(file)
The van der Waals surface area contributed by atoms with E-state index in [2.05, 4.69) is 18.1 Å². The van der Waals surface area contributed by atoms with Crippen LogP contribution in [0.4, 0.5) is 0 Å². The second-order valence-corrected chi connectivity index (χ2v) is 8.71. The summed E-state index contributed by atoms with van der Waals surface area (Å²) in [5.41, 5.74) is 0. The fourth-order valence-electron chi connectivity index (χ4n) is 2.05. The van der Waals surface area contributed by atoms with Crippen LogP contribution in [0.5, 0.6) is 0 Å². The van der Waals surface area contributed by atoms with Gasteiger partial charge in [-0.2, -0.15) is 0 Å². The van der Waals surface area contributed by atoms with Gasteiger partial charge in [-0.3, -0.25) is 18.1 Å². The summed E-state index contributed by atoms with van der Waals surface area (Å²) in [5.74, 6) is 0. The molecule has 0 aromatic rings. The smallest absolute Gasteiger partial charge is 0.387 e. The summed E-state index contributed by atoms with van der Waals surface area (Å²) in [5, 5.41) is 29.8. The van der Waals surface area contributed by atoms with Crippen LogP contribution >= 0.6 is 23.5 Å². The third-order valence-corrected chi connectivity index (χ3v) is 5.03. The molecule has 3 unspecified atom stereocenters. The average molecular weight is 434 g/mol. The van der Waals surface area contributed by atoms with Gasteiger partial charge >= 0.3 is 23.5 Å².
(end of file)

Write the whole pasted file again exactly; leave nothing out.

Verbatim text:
The van der Waals surface area contributed by atoms with E-state index in [2.05, 4.69) is 18.1 Å². The van der Waals surface area contributed by atoms with Crippen LogP contribution in [0.4, 0.5) is 0 Å². The second-order valence-corrected chi connectivity index (χ2v) is 8.71. The summed E-state index contributed by atoms with van der Waals surface area (Å²) in [5.41, 5.74) is 0. The fourth-order valence-electron chi connectivity index (χ4n) is 2.05. The van der Waals surface area contributed by atoms with Crippen LogP contribution in [0.5, 0.6) is 0 Å². The van der Waals surface area contributed by atoms with Gasteiger partial charge in [-0.2, -0.15) is 0 Å². The van der Waals surface area contributed by atoms with Gasteiger partial charge in [-0.3, -0.25) is 18.1 Å². The summed E-state index contributed by atoms with van der Waals surface area (Å²) in [5.74, 6) is 0. The molecule has 0 aromatic rings. The smallest absolute Gasteiger partial charge is 0.387 e. The summed E-state index contributed by atoms with van der Waals surface area (Å²) in [5, 5.41) is 29.8. The van der Waals surface area contributed by atoms with Crippen LogP contribution >= 0.6 is 23.5 Å². The third-order valence-corrected chi connectivity index (χ3v) is 5.03. The molecule has 3 unspecified atom stereocenters. The average molecular weight is 434 g/mol. The van der Waals surface area contributed by atoms with Gasteiger partial charge >= 0.3 is 23.5 Å².